Whether or not one considers oneself an alcoholic or addict working the 12 Steps – no matter how perfect or shitty they are worked – will have some modicum of positive effects upon the one practicing them.  If you don’t agree with me, then go out and spend 30 days practicing them and if you have not changed in the least, I will shut the fuck up about how great the 12 Steps are.  But if I’m on point here, well, your life will never be the same again (so it’s a win-win).

BUT…and this is a medium-sized but (we’re not talking a J-Lo but here), if I could I would change one thing about the 12 Steps. I know, I know, I have committed the unpardonable sin for 12 Steppers, but since this is my blog, I can write whatever I want, and you can choose not to read it.

The one thing I would change would be one word; I would change the word “understand” to the word “experience”. It is one thing I suggest to people I work with and walk with along the path of Sobriety to try – to change the phrase “God as we understand God” to “God as we experience God.”

Why? Quite simply because I will never understand God.  In truth, it has been my experience of God, in the rooms, in other people, in service, and in prayer that has transformed my experience and reality of sobriety and all of life.

The word “experience” is defined as having to do with ‘practical contact’ or to encounter or undergo something (or Someone, in this case).  And it is precisely this practical contact and encounter with God that transform a garden variety drunk and drug addict like me into a person in long-term recovery who has become a ragamuffin mystic seeking to see and taste this ‘experiential’ God in all of life.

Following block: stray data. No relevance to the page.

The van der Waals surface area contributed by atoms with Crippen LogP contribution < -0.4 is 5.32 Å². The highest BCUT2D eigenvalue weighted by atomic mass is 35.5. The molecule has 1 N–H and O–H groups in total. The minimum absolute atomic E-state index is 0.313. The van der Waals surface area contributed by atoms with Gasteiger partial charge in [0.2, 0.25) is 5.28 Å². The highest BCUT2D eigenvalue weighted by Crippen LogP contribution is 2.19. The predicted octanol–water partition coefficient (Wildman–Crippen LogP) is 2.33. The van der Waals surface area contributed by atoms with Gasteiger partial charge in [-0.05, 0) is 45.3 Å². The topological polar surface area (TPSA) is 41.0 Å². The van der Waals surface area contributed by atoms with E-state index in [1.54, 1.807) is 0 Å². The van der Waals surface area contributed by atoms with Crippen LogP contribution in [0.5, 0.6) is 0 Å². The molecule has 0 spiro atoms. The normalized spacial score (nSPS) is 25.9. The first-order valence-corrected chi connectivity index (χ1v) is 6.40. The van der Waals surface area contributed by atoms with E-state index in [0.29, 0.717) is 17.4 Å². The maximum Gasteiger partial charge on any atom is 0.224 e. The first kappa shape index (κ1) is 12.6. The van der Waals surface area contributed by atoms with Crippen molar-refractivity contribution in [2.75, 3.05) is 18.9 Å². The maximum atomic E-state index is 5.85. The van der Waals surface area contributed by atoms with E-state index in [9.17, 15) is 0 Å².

It is this very experience of God which transcends my so-called understanding of God.  For in truth, God makes no fucking sense to me. None.  And if God did make sense to me, as in rational understanding, then you best hope I am locked up in an institution somewhere because that hubristic delusion would make me a dangerous menace to society.

But, when I say that I have experienced God, then it becomes something that is limited to my own personal experience.  It is not arrogant, for it only my personal experience – small, little old me.  Which is a far cry different from saying I UNDERSTAND God; for if I think I understand God then I am drowning in all my magnanimous and arrogant megalomania – a royal fucking narcissistic douche is what I become.

But I digress…

All I am trying to say, all I want to say, is that it has been far more powerful, healing and transformative for me to EXPERIENCE God than it has been to try and understand God in my recovery journey.

So maybe we can all stop trying to understand God, and just try and have an experience of God.  Because when I understand God I might then begin to try and force others to understand God the exact same way I do (can you say religion boys and girls).  But let’s say we all go and have an experience of God then all of sudden there’s a chance for there to be 7.6 billion (world population) experiences of God rather than a dozen or so world religions controlling the human spiritual experience.

Not a sermon, just some musings…